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I read somewhere recently that you crave what you eat, meaning that your body adjusts to your eating habits and adapts its demands accordingly. And so I’ve been making every meal with that Michelle Obama plate in mind, trying to work towards 50%, trying to train my cravings. Though I’ve never been fond of bananas, I’ve been trying to talk myself into them. They seem like a kind thing to put into my body at ten a.m.—better than Cliff bar or a donut.

Oh, a banana, I tell myself as if it’s the kind of thing I’ve always liked. And then I think about how maybe it will help me feel full without feeling heavy, how it will move through my system leaving behind only energy and potassium. Oh, a banana, I tell myself with every bite, and I’m starting to believe myself that I like it.

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I have a belt.

I moved forward in the TSA line with caution, confused because the rules had changed since the last time I traveled. At the back of the line, a friendly officer had given us the lowdown: You can keep your shoes on unless you think they will set off the metal detector. If you have a belt, you might want to remove it.

This is my belt.

This is my belt.

I paused just before I reached the conveyor belt. I had a laptop to unpack from my carry-on, but there were none of the usual plastic bins. The officer manning the x-ray stood there waiting for me. “Just leave your laptop in there,” he said. He was gruff.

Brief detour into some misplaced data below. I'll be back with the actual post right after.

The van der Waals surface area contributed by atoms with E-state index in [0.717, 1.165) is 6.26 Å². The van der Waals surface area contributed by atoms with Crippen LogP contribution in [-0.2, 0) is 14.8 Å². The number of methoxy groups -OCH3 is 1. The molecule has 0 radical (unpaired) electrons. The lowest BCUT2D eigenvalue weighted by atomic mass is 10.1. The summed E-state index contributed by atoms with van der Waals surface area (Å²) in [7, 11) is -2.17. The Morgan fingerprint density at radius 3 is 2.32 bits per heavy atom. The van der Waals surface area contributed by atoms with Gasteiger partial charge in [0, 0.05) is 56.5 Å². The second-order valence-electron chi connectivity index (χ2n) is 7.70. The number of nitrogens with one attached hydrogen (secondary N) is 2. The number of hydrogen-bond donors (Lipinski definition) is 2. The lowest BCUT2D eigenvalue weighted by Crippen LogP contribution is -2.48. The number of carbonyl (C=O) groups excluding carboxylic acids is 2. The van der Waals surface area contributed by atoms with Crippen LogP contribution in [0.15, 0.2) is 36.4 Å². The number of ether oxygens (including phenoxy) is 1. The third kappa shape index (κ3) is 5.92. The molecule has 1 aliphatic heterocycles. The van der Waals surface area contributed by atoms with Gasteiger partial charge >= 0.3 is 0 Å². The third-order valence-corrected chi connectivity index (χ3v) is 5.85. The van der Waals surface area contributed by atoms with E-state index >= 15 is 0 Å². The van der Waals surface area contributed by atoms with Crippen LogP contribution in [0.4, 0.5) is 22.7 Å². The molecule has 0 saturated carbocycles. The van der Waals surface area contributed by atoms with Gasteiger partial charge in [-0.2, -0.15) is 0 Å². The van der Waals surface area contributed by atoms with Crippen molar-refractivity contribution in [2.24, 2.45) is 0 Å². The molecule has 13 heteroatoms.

He hung onto a mid-sized plastic bowl for jewelry. I looked at it. “I have a belt,” I told him. “Good for you,” he answered. My throat made a tiny noise of hesitation. “Let me see it,” he said, throwing me a bone. Flustered, I raised my shirt.

Just above my belt sits my pouch of a belly, totally white and totally stretched out, like a deflated balloon. I could see it. He could see it. I had raised my shirt too high. I took off my belt and placed it in the bowl, avoiding eye contact.

On the other side of the metal detector, I looked at no one as I gathered my suitcase and my carry-on. The belt came through last. As I strung it through the loops, I tracked all the other bodies in my vicinity, careful this time not to lift my shirt too high.

Once I put myself back together–my bag strapped across my shoulder, my suitcase rolling behind me–I had a small revelation: that wasn’t my fault. I noted that my automatic reaction was to assume that somehow “I have a belt,” was an incredibly stupid thing to say, that my choice of words had plunged me into an unavoidable sequence of shaming events, and I was being punished by someone far smarter than me.

But he was just a snarky TSA guy trying to make his job more interesting.  He would have found a way to tease me no matter what I said. And if my flash of belly embarrassed him, then good.

Note to self: not everything is personal.

Hidden in Plain Sight

Want to hear something funny?

I wrote an essay on Symbiosis, Time, and Family that ran in Mutha Magazine today. Last week, the editor asked me to send some pictures to illustrate the essay, and so I began scrolling through all my photographs from the last year or so.